Phys.org reports on a breakthrough in printing: paper that uses ultraviolet light to print on coated paper. The paper can be heated to 250°F to erase what was printed and re-written to it up to 80 times (re-writable paper). The researchers believe that this paper, which uses ultraviolet light to speed up chemical reactions between titanium dioxide and Prussian Blue [Bob Ross, anyone?] pigment, can be produced cheaply on a commercial scale. Given that all the required materials – paper, titanium dioxide (already heavily used in beauty products/makeup, sunscreen, and as pigments for medicines, toothpaste, lipstick, creams, etc.), Prussian Blue pigment/dye, and ultraviolet bulbs – are all inexpensive means the materials are likely to be affordable. However, there are a few drawbacks:
Graphene has been expected to be the next big idea in electronics, medical, and many other fields for quite some time. The properties of graphene outpace that of traditional materials used today. However, mass-manufacturing the single-molecule-layers of graphite (yes, “pencil lead”) has proven difficult, complex, and costly. But new methods are being worked on…
Reported by Next Big Future, a new method of manufacturing graphene has been created by researchers at the University of Exeter. Roll-to-roll manufacturing, a manufacturing process that is still being developed for using with semiconductors, a variety of electronic devices can be printed on top of various ribbons or films of material then transferred onto reactive materials or bases. The researchers were used the experimental manufacturing technique to create a transparent graphene-oxide humidity sensor an expect that everything from biomedical sensors to touch-screens could be printed using the technique.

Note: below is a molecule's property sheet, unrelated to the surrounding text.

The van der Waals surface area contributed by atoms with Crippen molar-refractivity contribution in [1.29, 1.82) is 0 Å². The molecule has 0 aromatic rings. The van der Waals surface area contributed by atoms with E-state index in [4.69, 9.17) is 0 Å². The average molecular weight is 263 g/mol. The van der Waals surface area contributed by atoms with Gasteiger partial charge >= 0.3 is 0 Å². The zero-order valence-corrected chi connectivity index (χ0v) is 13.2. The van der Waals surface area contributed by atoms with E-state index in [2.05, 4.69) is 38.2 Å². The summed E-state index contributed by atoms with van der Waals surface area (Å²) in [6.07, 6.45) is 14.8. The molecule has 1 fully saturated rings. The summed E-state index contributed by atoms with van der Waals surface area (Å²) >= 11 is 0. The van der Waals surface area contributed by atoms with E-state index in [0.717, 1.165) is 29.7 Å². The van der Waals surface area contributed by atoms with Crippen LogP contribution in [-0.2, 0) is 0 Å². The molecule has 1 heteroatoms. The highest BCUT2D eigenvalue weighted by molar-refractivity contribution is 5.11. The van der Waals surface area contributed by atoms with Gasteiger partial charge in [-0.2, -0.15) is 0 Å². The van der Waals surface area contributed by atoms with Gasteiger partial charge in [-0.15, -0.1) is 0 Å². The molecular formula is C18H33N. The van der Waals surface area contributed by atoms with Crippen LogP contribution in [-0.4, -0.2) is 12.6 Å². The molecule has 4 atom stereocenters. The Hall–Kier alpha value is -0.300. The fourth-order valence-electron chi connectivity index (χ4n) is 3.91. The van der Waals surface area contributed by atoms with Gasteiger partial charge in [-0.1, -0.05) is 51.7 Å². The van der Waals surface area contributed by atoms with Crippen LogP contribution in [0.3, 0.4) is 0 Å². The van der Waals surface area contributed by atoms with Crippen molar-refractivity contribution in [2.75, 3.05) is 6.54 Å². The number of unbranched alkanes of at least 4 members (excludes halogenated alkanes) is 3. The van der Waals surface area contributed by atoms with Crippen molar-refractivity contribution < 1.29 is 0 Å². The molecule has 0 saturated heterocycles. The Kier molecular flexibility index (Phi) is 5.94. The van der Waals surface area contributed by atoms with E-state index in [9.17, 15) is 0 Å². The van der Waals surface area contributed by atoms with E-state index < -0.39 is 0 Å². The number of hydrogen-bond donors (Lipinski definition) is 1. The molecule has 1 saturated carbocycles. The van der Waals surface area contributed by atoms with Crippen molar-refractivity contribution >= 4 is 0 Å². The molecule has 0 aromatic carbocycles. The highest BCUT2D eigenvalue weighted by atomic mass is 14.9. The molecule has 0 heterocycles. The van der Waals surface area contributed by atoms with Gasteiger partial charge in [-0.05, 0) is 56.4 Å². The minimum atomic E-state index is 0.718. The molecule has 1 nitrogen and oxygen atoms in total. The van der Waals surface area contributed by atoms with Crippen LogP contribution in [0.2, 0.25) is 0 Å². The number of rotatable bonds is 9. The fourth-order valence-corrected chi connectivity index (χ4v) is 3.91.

The U.S. Navel Research Laboratory (NRL) has discovered a cheaper method of producing the material that also requires less energy. The new method discovered uses a low-temperature hot-press that limits the size of the spinel only to the size of the press used to form it. The laboratory team, lead by Dr. Jas Sanghera, has agreed to hand over the method to the commercial industry to allow businesses to fully utilize the promising material. Because of it’s previously high cost it was primarily used in military and police armor.
What can this material be used for now? A wide range of things. Lets start with cell phones. A phone screen made of transparent aluminum would be very difficult to scratch and would not shatter if you dropped the phone onto concrete. Since this material is easily bullet-resistant it could also be used to lower the cost and weight of armor for vehicles. Bullet-resistant glass for vehicles used to protect high-profile individuals such as celebrities, business persons, and politicians could be reduced in thickness while still providing the same ballistics protection. Current bullet-resistant material of choice is thick Plexiglas but to prevent most bullets from penetrating the material has to be very thick and therefore very heavy. Transparent aluminum could be used instead which would reduce weight, be easier to install, and reduce the amount of fuel the vehicle used. Because of the optical properties it is also likely to be used by the solar power industry in the future as well. It could provide better protection for solar cells with the possibility of even enhancing efficiency if the optical properties could be tuned.
The video below is from the movie Star Trek IV: The Voyage Home where Chief Engineer Montgomery “Scotty” Scott (played by the late James Doohan) along with Doctor Leonard “Bones” McCoy (played by the late Jackson DeForest Kelley) have traveled back in time and are in need of a container to hold two humpback whales and the water needed for them to survive. Scotty pulls up the chemical structure of transparent aluminum on the computer for the manager of Plexicorp, a ceramics manufacturer, and offers the deal of a lifetime.